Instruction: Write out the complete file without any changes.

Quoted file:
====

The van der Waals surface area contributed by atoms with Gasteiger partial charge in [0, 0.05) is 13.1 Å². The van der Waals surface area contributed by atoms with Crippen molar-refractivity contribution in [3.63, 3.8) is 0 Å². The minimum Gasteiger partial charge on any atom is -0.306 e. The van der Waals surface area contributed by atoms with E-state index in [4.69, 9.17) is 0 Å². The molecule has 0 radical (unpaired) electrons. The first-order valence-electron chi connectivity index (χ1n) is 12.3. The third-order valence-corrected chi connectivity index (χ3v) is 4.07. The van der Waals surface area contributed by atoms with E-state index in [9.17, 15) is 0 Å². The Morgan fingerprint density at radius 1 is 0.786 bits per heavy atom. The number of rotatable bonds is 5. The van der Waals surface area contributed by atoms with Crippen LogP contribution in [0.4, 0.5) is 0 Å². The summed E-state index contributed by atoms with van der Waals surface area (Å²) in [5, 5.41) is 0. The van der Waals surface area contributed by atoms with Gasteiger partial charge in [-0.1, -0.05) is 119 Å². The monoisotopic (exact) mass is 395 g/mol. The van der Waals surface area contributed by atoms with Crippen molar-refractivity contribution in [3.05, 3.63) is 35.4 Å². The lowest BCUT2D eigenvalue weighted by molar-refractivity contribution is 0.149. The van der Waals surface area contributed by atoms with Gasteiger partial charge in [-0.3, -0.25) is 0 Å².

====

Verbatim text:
The van der Waals surface area contributed by atoms with Gasteiger partial charge in [0, 0.05) is 13.1 Å². The van der Waals surface area contributed by atoms with Crippen molar-refractivity contribution in [3.63, 3.8) is 0 Å². The minimum Gasteiger partial charge on any atom is -0.306 e. The van der Waals surface area contributed by atoms with E-state index in [4.69, 9.17) is 0 Å². The molecule has 0 radical (unpaired) electrons. The first-order valence-electron chi connectivity index (χ1n) is 12.3. The third-order valence-corrected chi connectivity index (χ3v) is 4.07. The van der Waals surface area contributed by atoms with E-state index in [9.17, 15) is 0 Å². The Morgan fingerprint density at radius 1 is 0.786 bits per heavy atom. The number of rotatable bonds is 5. The van der Waals surface area contributed by atoms with Crippen LogP contribution in [0.4, 0.5) is 0 Å². The summed E-state index contributed by atoms with van der Waals surface area (Å²) in [5, 5.41) is 0. The van der Waals surface area contributed by atoms with Gasteiger partial charge in [-0.1, -0.05) is 119 Å². The monoisotopic (exact) mass is 395 g/mol. The van der Waals surface area contributed by atoms with Crippen molar-refractivity contribution in [3.05, 3.63) is 35.4 Å². The lowest BCUT2D eigenvalue weighted by molar-refractivity contribution is 0.149. The van der Waals surface area contributed by atoms with Gasteiger partial charge in [-0.3, -0.25) is 0 Å².